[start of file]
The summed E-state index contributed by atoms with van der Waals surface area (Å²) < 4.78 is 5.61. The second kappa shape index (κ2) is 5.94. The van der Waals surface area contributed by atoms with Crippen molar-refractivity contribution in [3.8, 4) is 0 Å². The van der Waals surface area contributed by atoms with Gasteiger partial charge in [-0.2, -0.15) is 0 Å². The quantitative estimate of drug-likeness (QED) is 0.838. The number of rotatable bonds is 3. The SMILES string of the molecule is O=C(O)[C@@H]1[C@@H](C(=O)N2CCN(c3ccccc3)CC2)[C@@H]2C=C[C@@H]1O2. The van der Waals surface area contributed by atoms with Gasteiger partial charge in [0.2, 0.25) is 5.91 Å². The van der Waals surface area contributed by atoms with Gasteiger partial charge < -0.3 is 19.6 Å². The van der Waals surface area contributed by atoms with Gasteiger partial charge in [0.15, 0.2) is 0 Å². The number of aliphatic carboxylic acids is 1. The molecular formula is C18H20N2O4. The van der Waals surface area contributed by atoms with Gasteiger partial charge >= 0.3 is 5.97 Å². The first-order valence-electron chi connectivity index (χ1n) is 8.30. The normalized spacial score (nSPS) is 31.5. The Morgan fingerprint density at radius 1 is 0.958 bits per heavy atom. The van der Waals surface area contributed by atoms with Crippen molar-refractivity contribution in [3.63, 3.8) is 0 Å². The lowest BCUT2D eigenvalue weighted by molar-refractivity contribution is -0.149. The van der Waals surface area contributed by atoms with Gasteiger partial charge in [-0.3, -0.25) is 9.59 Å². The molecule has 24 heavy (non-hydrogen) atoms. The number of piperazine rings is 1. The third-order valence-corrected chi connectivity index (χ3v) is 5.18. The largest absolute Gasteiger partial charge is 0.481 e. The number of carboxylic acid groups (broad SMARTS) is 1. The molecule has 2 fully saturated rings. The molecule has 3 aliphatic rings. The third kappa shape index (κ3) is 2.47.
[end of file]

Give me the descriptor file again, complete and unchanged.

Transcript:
The summed E-state index contributed by atoms with van der Waals surface area (Å²) < 4.78 is 5.61. The second kappa shape index (κ2) is 5.94. The van der Waals surface area contributed by atoms with Crippen molar-refractivity contribution in [3.8, 4) is 0 Å². The van der Waals surface area contributed by atoms with Gasteiger partial charge in [-0.2, -0.15) is 0 Å². The quantitative estimate of drug-likeness (QED) is 0.838. The number of rotatable bonds is 3. The SMILES string of the molecule is O=C(O)[C@@H]1[C@@H](C(=O)N2CCN(c3ccccc3)CC2)[C@@H]2C=C[C@@H]1O2. The van der Waals surface area contributed by atoms with Gasteiger partial charge in [0.2, 0.25) is 5.91 Å². The van der Waals surface area contributed by atoms with Gasteiger partial charge < -0.3 is 19.6 Å². The van der Waals surface area contributed by atoms with Gasteiger partial charge in [0.15, 0.2) is 0 Å². The number of aliphatic carboxylic acids is 1. The molecular formula is C18H20N2O4. The van der Waals surface area contributed by atoms with Gasteiger partial charge >= 0.3 is 5.97 Å². The first-order valence-electron chi connectivity index (χ1n) is 8.30. The normalized spacial score (nSPS) is 31.5. The Morgan fingerprint density at radius 1 is 0.958 bits per heavy atom. The van der Waals surface area contributed by atoms with Crippen molar-refractivity contribution in [3.63, 3.8) is 0 Å². The lowest BCUT2D eigenvalue weighted by molar-refractivity contribution is -0.149. The van der Waals surface area contributed by atoms with Gasteiger partial charge in [-0.3, -0.25) is 9.59 Å². The molecule has 24 heavy (non-hydrogen) atoms. The number of piperazine rings is 1. The third-order valence-corrected chi connectivity index (χ3v) is 5.18. The largest absolute Gasteiger partial charge is 0.481 e. The number of carboxylic acid groups (broad SMARTS) is 1. The molecule has 2 fully saturated rings. The molecule has 3 aliphatic rings. The third kappa shape index (κ3) is 2.47.